By Marc S. Sanders

Notting Hill written by Richard Curtis (Love, Actually) and directed by Roger Michell is a pleasant surprise of a romantic comedy. It’s not a perfect film but it certainly loves every one of its quirky supporting characters, as well as its two straight romantic leads played by Julia Roberts and Hugh Grant.

Grant plays Will Thacker who lives in the Notting Hill district of London where every proprietor is a charming little shop of some form or other; a quaint street where merchants appear on the sidewalks during the weekends selling their art or homemade jams or coffee products. Will owns a travel book shop located across the street from his flat that is whimsically recognized by its big blue front door. His wife left him for another man and now he’s relegated himself to living with a roommate called Spike (character actor Rhys Ifans doing a British equivalent of Cosmo Kramer, Seinfeld’s neighbor).

One day the superstar celebrity Anna Scott (Roberts) simply strolls into Will’s store. They have a quiet moment and he sells her a travel book about Turkey that he didn’t recommend she purchase. Moments later they run into each other down the street when Will spills orange juice all over Anna. From there, a meet cute relationship begins to unfold. It’s not so simple for the pair though as Anna’s enormous celebrity is hard to negotiate; hard for Anna, not hard for Will.

Anna is at ease when she can have a quiet dinner to celebrate Will’s sister’s birthday with his friends or when she can escape her turbulent life of gossip magazines and paparazzi by taking shelter at Will’s flat, even if grungy looking Spike walks in on her taking a bath.

I like Notting Hill. However, the quiet moments shared between Grant and Roberts sometimes carry on too long. Oh my gosh!!!! Will someone say something already????? Hugh Grant has made characters that trip over their words and stumble with what to say into a master craft. Julia Roberts is one actress that a camera loves especially when she’s distressed. A crying moment in any one of her films will milk the scene for every blush, or glassy eye or tear and whisper she can offer. She’s a terrifically skilled actress in almost any film she does. Eventually, we have to move on from all of this though. My patience for some scenes were just running way too long for me at times. Kiss already!!!! Make love already!!!! Scream at each other already!!!!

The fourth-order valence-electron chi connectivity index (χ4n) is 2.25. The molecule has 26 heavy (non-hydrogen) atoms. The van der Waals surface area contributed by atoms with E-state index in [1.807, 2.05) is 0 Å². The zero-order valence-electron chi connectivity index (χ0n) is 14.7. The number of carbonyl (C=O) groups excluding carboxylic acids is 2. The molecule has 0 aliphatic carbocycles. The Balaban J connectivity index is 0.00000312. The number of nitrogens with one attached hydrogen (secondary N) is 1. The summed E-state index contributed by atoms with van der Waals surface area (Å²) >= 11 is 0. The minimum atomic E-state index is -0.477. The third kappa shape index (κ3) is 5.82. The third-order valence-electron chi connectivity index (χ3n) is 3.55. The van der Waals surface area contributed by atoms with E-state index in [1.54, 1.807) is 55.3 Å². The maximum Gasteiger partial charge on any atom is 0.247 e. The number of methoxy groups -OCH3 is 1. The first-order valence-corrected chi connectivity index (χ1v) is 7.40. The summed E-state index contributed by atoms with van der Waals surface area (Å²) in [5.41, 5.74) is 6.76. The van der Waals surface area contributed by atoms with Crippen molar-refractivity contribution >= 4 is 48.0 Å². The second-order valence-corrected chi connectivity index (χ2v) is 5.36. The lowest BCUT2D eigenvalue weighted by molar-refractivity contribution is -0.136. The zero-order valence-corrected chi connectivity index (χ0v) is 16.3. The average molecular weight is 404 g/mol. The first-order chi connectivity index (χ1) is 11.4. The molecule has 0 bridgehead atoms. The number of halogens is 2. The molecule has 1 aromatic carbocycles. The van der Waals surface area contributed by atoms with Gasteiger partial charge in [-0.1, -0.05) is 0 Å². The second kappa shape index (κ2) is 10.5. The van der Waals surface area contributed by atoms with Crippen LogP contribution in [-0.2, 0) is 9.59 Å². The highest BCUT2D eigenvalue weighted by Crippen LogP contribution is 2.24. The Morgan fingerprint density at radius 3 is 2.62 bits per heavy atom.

Fortunately, there’s much escape to be had with the supporting cast, especially Ifans as Spike who is the most absent minded, lovable, dirty underwear wearing and sloppy prig imaginable. Emma Chambers is just as fetching with her scarlet pigtailed haircut as Will’s sister, Honey. Tim McInnery, Gina McKee, James Dreyfus and Hugh Bonneville round out this madcap collection. The birthday dinner party is a great scene for this ensemble as a comedic but relaxed chemistry blends nicely during a competition to see who is suffering the most to earn the last brownie on the dessert plate. The group is unsure how to include a movie star like Anna in their simplicity but Julia Roberts pulls off a trick that even had me fooled. Simply put, for the whole cast, there’s just that much more life and vibrancy when they are all together and it’s not just relegated to only Roberts and Grant in a scene.

Another special moment occurs later when the couple have split up once again. To depict time fleeting by, Roger Michell offers up a transition of Will wearing one outfit but walking through the hustle and bustle of Notting Hill as the weather and seasons seamlessly change all around him from sunlight to rain to snow and spring sunlight again. You even get a glimpse of Honey starting a flirtatious relationship at the beginning of the sequence and by the time it’s over a minute later Honey is breaking up with the guy. It’s a wonderful moment of wordless narration to show Will’s struggle with moving on as time continues to pass by. More importantly, it allows the titled setting to be a character of its own. This is a great example of showing a lovesick character unable to move on while life has no patience to wait for him to catch up.

I like Hugh Grant and Julia Roberts whether it’s in Notting Hill or one of their many other fine movies. I can’t deny the chemistry they have in this film. It works. I only wanted a little more life to the material that was handed to them. Still, Notting Hill is charming and simply a very sweet romantic comedy.


By Marc S. Sanders

Love, Actually is like a warm favorite blanket to snuggle up in. Richard Curtis writes and directs a collection of the greatest British actors (along with American Laura Linney) in a kaleidoscope of love and relationships against the backdrop of beautiful London, England during the five weeks leading up to Christmas.